Speaking of money, cost allocations for infrastructure development, construction, materials, and more have to be considered, with consumers ultimately footing the bill.

Don’t forget about delays from the “Not In My Back Yard” (NIMBY) camp or the “Build Absolutely Nothing Anywhere Near Anything” (BANANA) people, who say “No” to every type of infrastructure project as reflexively as a moth flies towards a flame. Ironically, it’s not just oil, gas and pipelines that are being targeted, wind and solar energy projects are being targeted, too. That’s the problem with “No” and those black-and-white arguments too often made about energy: by definition, there is no middle ground or room for breakthrough compromises.

Instead of saying “No!” to everything, we need to ask ourselves, “How do we sustainably and responsibly meet the needs of our communities now and into the future?”

For example, not all homes are configured for complete electrification. As of 2018, the U.S. Census Bureau estimated that a whopping 80 percent of Americans live in urban areas, many of which rely on old, crumbling infrastructure developed in the era of washboards. Parts of the U.S. electric grid system date back to World War I, with much of the system still running on antiquated technology. Attempting to transition to wind and solar without first taking an unflinching look at the infrastructure makes as much sense as remodeling a home built in the 1800s without first looking at the foundation.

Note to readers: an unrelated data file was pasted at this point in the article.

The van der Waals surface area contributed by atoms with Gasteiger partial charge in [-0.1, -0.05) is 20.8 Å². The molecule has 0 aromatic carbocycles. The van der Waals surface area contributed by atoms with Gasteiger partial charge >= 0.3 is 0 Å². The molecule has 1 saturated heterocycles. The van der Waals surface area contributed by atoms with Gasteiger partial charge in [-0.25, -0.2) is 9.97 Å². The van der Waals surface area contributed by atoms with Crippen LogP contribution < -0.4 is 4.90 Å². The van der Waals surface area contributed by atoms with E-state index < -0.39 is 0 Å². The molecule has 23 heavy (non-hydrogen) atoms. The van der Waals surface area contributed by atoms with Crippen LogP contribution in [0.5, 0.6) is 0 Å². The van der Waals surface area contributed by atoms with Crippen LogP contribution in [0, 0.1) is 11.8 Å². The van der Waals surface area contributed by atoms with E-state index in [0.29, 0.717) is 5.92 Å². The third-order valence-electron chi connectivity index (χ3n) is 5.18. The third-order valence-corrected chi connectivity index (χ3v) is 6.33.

These are just a few things to think about.

Striking a balance, being pragmatic and empowering a clean energy future

As we move towards a clean energy future, let’s not lose sight of the value energy and pipeline companies provide our communities to ensure we have what we need to sustain our families and businesses. These companies invest millions of dollars to develop technology and other clean energy infrastructure our states need to transition. These traditional energy and infrastructure companies are investing in wind in places like Texas and Colorado as well as solar in Nevada and Arizona. They also own physical plants that can support biofuels and are developing what’s known as renewable natural gas, which in one form is generated from manure gathered on farms and preexisting landfills to help prevent methane from entering our atmosphere.